As 2020 draws to a close, the door remains closed for new exploration and production (E&P) contracts in Mexico’s oil and gas sector, with little visibility as to when they might resume.

Mexico oil prices

With bid rounds, farmout tenders and service contract migrations frozen until further notice by President Andrés Manuel López Obrador, upstream activity will in the meantime be limited to state oil company Petróleos Mexicanos (Pemex) and the 111 E&P contracts awarded from 2015-2018 under the previous government following the 2013-2014 market-opening energy reform.

A recently published five-year plan for oil and gas auctions published by energy ministry Sener offered some hope that bid rounds may return, although Sener may have just released the document in order to comply with the law, according to analysts at Talanza Energy Consulting.

The reform’s mechanisms for awarding new upstream contracts remains halted despite dire financial circumstances facing Pemex. 

In a decree published Monday in Mexico’s federal register, López Obrador authorized the deferral until January 7 of production-sharing duties owed to the government by Pemex that were supposed to be paid in November.

The relief was not extended to private sector operators, whom López Obrador has antagonized since taking office in December 2018.

To justify the extension, López Obrador cited the unexpected decline of Mexico’s crude oil export basket price due to the destruction of global oil demand caused by the Covid-19 pandemic. The basket price averaged $38.07/bbl in the third quarter, down 29.6% year/year.

The deferral follows legislation introduced in December by Senator Armando Guadiana that would see Pemex’s profit-sharing duty reduced to 35% from the current effective rate of 58%.

However, even if the tax break is approved, Pemex will likely require additional government support in order to increase capital spending without taking on more debt, Fitch Ratings analysts said recently.

Pemex’s total financial debt stood at $110.3 billion as of September 30, up 24.9% from year-end 2019. Pemex said the increase was “mainly due to the drawn amounts from credit facilities and the depreciation of the Mexican peso against the U.S. dollar during the period.”

Pemex natural gas production was flat year/year at 3.68 Bcf/d in October, while oil production dipped to 1.63 million b/d from 1.66 million b/d in the year-ago month.

As it has throughout its history, Pemex continues to devote most of its upstream capital spend to oil-directed projects, with the main exception being the Ixachi natural gas and condensate project in Veracruz state.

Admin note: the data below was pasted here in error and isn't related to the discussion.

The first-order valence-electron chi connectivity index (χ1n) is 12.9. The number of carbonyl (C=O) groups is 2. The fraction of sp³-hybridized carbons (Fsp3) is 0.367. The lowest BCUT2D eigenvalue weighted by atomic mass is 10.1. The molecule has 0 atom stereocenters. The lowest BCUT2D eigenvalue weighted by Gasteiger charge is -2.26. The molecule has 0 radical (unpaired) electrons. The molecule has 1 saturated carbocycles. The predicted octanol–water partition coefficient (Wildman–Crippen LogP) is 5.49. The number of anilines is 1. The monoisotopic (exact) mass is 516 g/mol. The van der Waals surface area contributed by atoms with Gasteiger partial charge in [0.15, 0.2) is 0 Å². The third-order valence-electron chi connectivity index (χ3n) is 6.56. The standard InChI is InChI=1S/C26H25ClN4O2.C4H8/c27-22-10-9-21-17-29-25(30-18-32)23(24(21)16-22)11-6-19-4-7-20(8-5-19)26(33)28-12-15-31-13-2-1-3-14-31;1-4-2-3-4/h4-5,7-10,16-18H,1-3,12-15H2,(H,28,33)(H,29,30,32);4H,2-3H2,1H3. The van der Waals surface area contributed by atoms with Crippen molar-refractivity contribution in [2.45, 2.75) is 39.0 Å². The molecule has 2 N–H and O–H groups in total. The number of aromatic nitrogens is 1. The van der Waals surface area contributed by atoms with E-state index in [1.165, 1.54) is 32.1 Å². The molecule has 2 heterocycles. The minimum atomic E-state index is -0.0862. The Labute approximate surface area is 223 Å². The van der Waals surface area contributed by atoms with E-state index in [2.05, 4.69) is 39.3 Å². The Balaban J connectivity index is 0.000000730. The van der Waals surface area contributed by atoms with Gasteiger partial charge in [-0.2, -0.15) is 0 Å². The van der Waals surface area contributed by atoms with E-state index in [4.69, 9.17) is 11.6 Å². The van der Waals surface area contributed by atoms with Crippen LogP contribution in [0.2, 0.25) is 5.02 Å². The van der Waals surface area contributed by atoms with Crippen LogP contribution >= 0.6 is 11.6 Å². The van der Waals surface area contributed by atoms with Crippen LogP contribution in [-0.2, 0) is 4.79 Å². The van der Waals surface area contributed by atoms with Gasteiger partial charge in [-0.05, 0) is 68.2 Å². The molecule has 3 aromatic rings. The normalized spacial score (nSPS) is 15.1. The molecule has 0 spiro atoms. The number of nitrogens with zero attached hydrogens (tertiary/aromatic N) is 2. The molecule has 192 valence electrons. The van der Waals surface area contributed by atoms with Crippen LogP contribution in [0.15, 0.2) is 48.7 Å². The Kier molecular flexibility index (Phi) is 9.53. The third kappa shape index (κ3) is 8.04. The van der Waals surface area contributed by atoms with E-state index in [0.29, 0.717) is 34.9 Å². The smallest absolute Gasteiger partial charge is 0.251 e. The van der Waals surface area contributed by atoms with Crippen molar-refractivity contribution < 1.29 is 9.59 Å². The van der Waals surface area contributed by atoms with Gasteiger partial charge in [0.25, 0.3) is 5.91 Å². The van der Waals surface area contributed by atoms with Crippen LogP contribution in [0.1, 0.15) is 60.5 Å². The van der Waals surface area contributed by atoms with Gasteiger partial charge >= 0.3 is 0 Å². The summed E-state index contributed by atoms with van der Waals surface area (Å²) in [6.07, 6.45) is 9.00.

Gas production from Ixaxhi averaged 106.9 MMcf/d in October, up from 43.2 MMcf/d in October 2019.

However, this is a far cry from Pemex’s stated peak production goal of 638.5 MMcf/d for the field by 2022.

The improved natural gas pricing outlook in recent months has made production of natural gas not associated with oil drilling, aka non-associated gas, more attractive in Mexico, according to experts such as Juan Carlos Zepeda, former chairman of upstream regulator Comisión Nacional de Hidrocarburos (CNH).

However, Mexico’s private sector natural gas producers have had trouble getting their gas production to market, analyst David Rosales said in a recent webcast event organized by the #WeTweetEnergy collective of energy experts. 

Difficulties aside, Mexico’s private sector E&P companies remain on track to meet their pre-pandemic natural gas and oil production targets, according to local oil and gas trade association Amexhi.

What’s more, Mexico is on track to record 19 offshore oil and gas exploration wells drilled in full-year 2020, more than any country in the region including the United States, according to Welligence Energy Analytics’ Offshore Exploration Well Tracker.

In Mexico’s offshore segment, all eyes are on the pending outcome of unitization talks between Pemex and Talos Energy Inc. with respect to the Zama discovery.“Next year needs to see a final investment decision for the Zama prospect and other shallow-water prospects,” George Baker, publisher of the Mexico Energy Intelligence newsletter, told NGI’s Mexico GPI in a recent interview. He added, “A final investment decision for the Trion prospect, which would be Mexico’s first deepwater reservoir to be sanctioned for full development, will require a few more years.”